A non-linear revenge saga, or is Memento just that? Memento has, since its release, made audiences scratch its heads, and Nolan loves a reasonable haywire timeline in his protagonist’s life. Although Memento looks ambiguous on the surface, the ending can be explained if you could observe the intricate details Nolan has embedded in this movie.
What is the movie, Memento actually about?
The film opens with a Polaroid snapshot that fades rather than developing, yet each scene advances in time. There are a few lateral motions and flashbacks that elucidate or complicate the situation. Effectively, Leonard is lost in time and space, and as a result, so are we.
Leonard Shelby is introduced in Memento (Guy Pearce). Shelby is a crime victim and former insurance investigator looking for the culprit who murdered and raped his wife. This is a relatively simple task in and of itself. The film, on the other hand, is not. Shelby faces difficulties since the incident caused irreversible brain damage, and he can no longer retain his memories.
Is the time flow of the movie linear?
If Leonard continues to forget what has previously occurred, the audience suffers from the opposite state. Because the narrative is narrated backward, we start at the finish and work our way back to the beginning. In the part of Leonard Shelby, Pearce is genuinely astonishing. It’s unsettling and, at times, unpleasant to watch him try to sort through the facts, recover what he’s lost, and identify the actual thoughts, goals, and motivations of people who claim to be helping him. Just keep in mind that everything we believe we know about Leonard based on his clothing, automobile, money, compulsion, and moral conviction is as reliable as everything we can see.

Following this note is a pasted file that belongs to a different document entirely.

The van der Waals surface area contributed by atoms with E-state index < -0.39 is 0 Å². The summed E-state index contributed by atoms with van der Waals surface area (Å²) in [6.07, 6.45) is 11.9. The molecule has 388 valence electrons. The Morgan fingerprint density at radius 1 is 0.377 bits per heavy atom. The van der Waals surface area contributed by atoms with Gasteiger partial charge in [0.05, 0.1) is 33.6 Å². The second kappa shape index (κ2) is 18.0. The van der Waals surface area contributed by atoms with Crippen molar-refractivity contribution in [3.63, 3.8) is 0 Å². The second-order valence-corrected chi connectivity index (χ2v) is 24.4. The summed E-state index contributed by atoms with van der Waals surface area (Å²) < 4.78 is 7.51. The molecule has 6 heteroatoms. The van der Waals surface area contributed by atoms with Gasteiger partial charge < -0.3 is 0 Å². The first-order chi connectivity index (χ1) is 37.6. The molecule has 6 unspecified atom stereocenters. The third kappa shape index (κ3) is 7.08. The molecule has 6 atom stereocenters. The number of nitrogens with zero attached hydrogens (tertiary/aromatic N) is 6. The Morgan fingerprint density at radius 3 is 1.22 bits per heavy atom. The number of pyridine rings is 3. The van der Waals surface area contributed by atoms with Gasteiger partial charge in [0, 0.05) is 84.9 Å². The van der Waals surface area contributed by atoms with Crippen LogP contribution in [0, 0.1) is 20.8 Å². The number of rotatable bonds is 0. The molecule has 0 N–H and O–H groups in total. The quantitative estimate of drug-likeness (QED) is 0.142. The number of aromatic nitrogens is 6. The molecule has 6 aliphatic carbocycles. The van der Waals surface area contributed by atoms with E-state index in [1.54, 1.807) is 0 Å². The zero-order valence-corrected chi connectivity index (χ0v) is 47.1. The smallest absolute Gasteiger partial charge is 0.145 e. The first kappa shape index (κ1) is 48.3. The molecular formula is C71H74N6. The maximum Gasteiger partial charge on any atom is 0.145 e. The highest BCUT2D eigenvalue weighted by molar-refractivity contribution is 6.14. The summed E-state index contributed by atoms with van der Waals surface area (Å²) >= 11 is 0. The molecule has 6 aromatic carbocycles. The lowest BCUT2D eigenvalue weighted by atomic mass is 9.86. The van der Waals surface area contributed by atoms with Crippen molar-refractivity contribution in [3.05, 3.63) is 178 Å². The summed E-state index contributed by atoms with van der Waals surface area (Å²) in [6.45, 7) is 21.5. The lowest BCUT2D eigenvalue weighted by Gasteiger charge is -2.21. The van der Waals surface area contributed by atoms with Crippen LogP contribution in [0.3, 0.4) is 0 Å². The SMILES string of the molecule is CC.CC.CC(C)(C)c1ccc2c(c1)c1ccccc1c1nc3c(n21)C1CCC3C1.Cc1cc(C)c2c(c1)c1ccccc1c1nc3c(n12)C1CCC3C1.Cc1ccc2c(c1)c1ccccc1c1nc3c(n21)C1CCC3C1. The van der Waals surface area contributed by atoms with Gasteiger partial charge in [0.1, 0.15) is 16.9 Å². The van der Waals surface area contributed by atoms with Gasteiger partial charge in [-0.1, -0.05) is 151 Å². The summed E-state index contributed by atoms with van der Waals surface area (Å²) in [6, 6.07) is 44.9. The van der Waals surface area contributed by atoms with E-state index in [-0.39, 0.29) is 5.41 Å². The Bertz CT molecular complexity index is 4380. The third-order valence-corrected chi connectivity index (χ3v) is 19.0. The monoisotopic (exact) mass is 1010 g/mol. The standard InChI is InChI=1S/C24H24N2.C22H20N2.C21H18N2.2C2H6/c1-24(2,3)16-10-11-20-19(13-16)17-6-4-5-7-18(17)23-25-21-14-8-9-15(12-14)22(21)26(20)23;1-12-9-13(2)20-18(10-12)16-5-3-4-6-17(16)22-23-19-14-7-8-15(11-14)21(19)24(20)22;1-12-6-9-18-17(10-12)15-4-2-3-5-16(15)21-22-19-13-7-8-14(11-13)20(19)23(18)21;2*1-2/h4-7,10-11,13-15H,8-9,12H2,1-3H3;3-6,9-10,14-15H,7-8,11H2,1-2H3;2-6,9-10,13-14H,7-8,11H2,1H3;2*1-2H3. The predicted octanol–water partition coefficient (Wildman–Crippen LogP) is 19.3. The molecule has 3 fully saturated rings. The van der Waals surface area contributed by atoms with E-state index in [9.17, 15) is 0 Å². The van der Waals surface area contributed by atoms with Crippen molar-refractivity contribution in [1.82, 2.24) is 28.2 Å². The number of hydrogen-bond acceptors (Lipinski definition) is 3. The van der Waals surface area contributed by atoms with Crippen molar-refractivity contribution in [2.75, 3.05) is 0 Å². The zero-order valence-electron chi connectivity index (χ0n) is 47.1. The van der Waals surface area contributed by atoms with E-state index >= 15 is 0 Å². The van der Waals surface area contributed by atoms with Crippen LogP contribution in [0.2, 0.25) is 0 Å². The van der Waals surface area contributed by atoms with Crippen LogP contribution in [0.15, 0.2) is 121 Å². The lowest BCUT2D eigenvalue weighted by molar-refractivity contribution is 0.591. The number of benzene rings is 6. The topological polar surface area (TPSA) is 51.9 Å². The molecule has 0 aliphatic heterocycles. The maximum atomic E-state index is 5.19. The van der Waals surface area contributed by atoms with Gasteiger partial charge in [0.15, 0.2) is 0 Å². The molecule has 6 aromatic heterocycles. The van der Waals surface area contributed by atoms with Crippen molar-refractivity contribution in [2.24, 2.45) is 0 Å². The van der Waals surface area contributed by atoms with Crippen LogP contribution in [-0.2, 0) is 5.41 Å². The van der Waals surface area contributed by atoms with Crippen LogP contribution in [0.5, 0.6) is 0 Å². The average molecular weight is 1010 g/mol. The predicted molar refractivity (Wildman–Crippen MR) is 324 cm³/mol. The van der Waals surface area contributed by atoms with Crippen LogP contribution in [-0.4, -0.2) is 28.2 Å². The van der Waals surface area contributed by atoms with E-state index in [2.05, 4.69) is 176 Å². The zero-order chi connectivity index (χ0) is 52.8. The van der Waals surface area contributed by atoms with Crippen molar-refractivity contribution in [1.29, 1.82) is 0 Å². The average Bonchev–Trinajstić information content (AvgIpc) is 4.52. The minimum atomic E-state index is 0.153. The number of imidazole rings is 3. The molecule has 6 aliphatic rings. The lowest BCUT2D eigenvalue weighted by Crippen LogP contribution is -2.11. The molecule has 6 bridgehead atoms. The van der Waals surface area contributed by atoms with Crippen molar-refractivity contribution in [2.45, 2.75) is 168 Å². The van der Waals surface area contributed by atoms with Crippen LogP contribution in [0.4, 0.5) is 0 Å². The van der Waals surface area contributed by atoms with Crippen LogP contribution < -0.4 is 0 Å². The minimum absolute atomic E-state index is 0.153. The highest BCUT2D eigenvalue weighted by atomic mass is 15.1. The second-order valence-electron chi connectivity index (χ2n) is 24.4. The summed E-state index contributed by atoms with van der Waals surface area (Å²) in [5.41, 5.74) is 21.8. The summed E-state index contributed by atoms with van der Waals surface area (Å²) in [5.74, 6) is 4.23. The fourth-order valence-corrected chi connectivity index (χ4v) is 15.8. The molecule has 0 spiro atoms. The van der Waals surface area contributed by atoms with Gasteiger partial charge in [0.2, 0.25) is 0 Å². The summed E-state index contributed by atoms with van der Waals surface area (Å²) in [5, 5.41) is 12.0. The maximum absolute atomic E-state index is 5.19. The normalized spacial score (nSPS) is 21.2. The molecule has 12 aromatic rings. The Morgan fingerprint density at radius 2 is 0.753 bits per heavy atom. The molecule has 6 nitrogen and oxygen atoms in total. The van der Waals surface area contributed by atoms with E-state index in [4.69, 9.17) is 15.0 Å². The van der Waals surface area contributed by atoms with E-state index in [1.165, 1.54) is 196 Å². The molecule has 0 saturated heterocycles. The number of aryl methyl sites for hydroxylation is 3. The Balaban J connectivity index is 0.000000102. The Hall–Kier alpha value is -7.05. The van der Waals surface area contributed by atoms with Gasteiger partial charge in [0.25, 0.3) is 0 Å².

Guy Pearce plays Leonard, and his portrayal is oddly compelling given that the character has no emotional experience by definition. He saw his wife’s horrific death and is desperate to avenge it. However, he has suffered from short-term memory loss since the tragedy and must take extensive notes—he even has memoranda inked on his body as reminders.
Because they do not rely on emotional response, catharsis, or deception, these films are risky for directors. They don’t surprise the viewers with emotions or provide easy-out intense moments. The only moment of surprise, in this case, is the ending of Memento. These films are fantastic, and to put it frankly; you have to be very near to genius to connect with them. Memento is one such film.
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Does the audience know the secret already?
Although Harold Pinter achieved it in Betrayal, Nolan’s investigation of memories and time, tinkering with storytelling and form, is distinctive, inventive, and demanding. You’re unlikely to like the film if you can’t wrap your head around its ideas, concepts, and notions. In a world when films are frequently presented as a number game, Nolan has created a film that leaves the canvas empty and challenges us, the viewers, to push the narrative. It’s a brave move.
Like Shelby, we see brief extracts and need to work with him just to put the jigsaw together. We need to find out how to believe and determine which evidence is relevant or even authentic. Memento is a film that necessitates a degree of intelligence. It shines with the natural suspense of following a guy desperate to right the worst mistake in his life while having no recollection of it.